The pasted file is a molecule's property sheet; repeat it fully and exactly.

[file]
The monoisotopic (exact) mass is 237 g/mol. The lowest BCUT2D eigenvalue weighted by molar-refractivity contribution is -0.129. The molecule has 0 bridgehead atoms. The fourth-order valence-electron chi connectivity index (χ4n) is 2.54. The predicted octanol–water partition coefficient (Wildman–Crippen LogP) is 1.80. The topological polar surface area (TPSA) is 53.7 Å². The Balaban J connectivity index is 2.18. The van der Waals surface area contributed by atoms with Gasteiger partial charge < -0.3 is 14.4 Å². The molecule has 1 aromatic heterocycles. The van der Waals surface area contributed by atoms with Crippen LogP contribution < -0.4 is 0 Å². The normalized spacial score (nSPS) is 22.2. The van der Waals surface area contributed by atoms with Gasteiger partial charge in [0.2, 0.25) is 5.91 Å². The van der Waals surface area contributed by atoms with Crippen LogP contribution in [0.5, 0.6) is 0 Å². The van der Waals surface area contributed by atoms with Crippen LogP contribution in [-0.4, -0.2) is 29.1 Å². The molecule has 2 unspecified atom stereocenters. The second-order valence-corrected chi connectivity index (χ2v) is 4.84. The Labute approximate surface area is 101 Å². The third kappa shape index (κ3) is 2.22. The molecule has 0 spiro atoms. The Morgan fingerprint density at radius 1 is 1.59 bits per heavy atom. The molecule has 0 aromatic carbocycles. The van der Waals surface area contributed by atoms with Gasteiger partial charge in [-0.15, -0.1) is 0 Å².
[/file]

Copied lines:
The monoisotopic (exact) mass is 237 g/mol. The lowest BCUT2D eigenvalue weighted by molar-refractivity contribution is -0.129. The molecule has 0 bridgehead atoms. The fourth-order valence-electron chi connectivity index (χ4n) is 2.54. The predicted octanol–water partition coefficient (Wildman–Crippen LogP) is 1.80. The topological polar surface area (TPSA) is 53.7 Å². The Balaban J connectivity index is 2.18. The van der Waals surface area contributed by atoms with Gasteiger partial charge < -0.3 is 14.4 Å². The molecule has 1 aromatic heterocycles. The van der Waals surface area contributed by atoms with Crippen LogP contribution < -0.4 is 0 Å². The normalized spacial score (nSPS) is 22.2. The van der Waals surface area contributed by atoms with Gasteiger partial charge in [0.2, 0.25) is 5.91 Å². The van der Waals surface area contributed by atoms with Crippen LogP contribution in [0.5, 0.6) is 0 Å². The van der Waals surface area contributed by atoms with Crippen LogP contribution in [-0.4, -0.2) is 29.1 Å². The molecule has 2 unspecified atom stereocenters. The second-order valence-corrected chi connectivity index (χ2v) is 4.84. The Labute approximate surface area is 101 Å². The third kappa shape index (κ3) is 2.22. The molecule has 0 spiro atoms. The Morgan fingerprint density at radius 1 is 1.59 bits per heavy atom. The molecule has 0 aromatic carbocycles. The van der Waals surface area contributed by atoms with Gasteiger partial charge in [-0.15, -0.1) is 0 Å².